In the past few months, Lucas Duda has emerged as a much-improved hitter, one who can now be considered a legitimate middle-of-the-order threat. Many (especially our very own Gary, Keith, and Ron) have attributed this to a more aggressive approach at the plate, specifically against first-pitch fastballs. How much has Lucas Duda improved, and is this supposedly new approach the main driver behind his improvements? What can we expect from him moving forward?
Note: all statistics are up-to-date through August 4, 2014
How much has Duda improved?
We can track Duda’s emergence to May 26 this season. He has improved across the board with respect to nearly every single offensive metric (those relating to power, plate discipline, etc.), with results as follows:
|Career until 5/25/2014||.244||.338||.419||.333||113||.294|
This is undoubtedly a drastic and marked improvement, but is this a large enough sample size for the improvement to be meaningful? Duda has 234 plate appearances since May 26, which is not a meaningless sample size. It doesn’t seem to be completely luck-driven, though Duda can't be reasonably expected to produce a .423 wOBA hitter moving forward.
How has Duda improved?
Let’s consider how Duda’s approach may or may not have driven this improvement. Let’s take a look at his total swing rates, first of all, to see if he has been more aggressive at the plate:
There’s not much change here. If we want to take an alternative approach, Duda has averaged 4.15 pitches per plate appearance since May 26, and 4.09 pitches per plate appearance before that date—again, not much change. But as we’ve noted, Duda has appeared more aggressive early in the count.
Let’s take a look at his swing rates on first pitch and 1–0 counts by certain pitch types:
Since May 26, 2014, 0–0 count:
Since May 26, 2014, 1–0 count:
Until May 25, 2014, 0–0 count:
Until May 25, 2014, 1–0 count:
We can see that Duda has indeed been swinging more aggressively early in the count, and not only at fastballs. This change in approach has correspondingly led to better results for Duda. Unfortunately, I can’t find data that separates his performance against fastballs and off-speed pitches by count, so I’m not sure if his greater swing rate against early-count off-speed pitches has also led to better results. However, he has become a better hitter against pretty much every pitch. Stats indicate runs above average per 100 pitches by pitch type:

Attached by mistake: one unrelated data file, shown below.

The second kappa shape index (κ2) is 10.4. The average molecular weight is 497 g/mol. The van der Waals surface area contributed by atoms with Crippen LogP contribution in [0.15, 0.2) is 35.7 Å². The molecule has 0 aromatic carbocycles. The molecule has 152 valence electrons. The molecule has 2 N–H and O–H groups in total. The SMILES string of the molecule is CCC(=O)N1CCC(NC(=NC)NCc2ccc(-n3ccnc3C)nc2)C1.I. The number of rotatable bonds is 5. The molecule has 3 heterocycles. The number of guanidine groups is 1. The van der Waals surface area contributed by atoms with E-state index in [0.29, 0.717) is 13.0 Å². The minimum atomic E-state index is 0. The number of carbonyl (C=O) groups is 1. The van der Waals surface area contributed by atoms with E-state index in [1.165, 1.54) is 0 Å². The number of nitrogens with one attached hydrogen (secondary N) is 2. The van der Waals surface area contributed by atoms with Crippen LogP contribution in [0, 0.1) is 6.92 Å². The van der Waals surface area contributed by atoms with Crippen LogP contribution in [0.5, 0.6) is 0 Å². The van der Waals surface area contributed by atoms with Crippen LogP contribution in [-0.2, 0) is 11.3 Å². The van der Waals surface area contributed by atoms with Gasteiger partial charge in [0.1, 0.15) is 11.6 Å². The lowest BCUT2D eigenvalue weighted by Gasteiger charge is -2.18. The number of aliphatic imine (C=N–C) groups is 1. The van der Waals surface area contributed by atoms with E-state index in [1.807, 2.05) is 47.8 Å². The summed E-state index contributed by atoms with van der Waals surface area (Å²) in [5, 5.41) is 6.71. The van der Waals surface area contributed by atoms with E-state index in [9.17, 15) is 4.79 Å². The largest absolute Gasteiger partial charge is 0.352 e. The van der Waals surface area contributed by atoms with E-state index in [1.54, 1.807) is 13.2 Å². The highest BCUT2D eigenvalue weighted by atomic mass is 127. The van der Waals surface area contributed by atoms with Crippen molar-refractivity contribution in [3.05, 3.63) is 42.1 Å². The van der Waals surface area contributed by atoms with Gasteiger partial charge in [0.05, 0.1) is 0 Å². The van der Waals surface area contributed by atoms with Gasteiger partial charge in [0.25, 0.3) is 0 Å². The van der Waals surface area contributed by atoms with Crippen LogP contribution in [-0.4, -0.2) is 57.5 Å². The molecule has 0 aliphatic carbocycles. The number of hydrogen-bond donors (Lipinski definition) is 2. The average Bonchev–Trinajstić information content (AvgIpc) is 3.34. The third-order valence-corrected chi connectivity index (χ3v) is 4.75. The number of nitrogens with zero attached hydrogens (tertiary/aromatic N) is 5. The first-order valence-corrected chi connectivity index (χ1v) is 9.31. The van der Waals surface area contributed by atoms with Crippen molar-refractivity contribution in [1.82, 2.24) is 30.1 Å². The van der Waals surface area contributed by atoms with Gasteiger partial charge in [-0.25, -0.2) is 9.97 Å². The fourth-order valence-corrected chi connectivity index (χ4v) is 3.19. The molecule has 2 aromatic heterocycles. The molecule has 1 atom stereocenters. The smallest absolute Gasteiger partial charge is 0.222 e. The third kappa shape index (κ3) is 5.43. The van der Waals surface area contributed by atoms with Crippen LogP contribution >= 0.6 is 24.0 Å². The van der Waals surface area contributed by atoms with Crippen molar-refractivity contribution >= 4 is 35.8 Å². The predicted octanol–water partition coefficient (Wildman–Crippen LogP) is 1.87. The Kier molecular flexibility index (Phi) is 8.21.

FB = Fastball, SL = Slider, CT = Cutter, CB = Curveball, CH = Changeup
Overall, his improved results are as follows:
Note: I am unable to obtain data from a specific date range, so I only have the following data for full seasons. Note, as well, that the career data is inclusive of his improvements, so his career until May 25, 2014 would actually look a bit worse.
These early-count results are certainly better—notice the significantly greater power Duda has exhibited in such counts. Again, the 2014 sample sizes don’t appear quite large yet, so we can’t say for sure how much this can continue, but his early-count results nonetheless have been a significant driver of his overall results.
Lucas Duda has performed better by swinging more often early in the count (first pitch or 1-0), leading to much better results. However, the sample size on his improved performance still isn’t that great. Yet we can’t discredit Duda’s results. We can expect to see pitchers adjust to his more aggressive approach, for example by throwing more balls early in the count, so Duda’s performance may continue to change into the future.
It’s too early to draw definitive conclusions about Lucas Duda. For now, what we can say is that he’s performed better, primarily due to his more aggressive approach early in the count.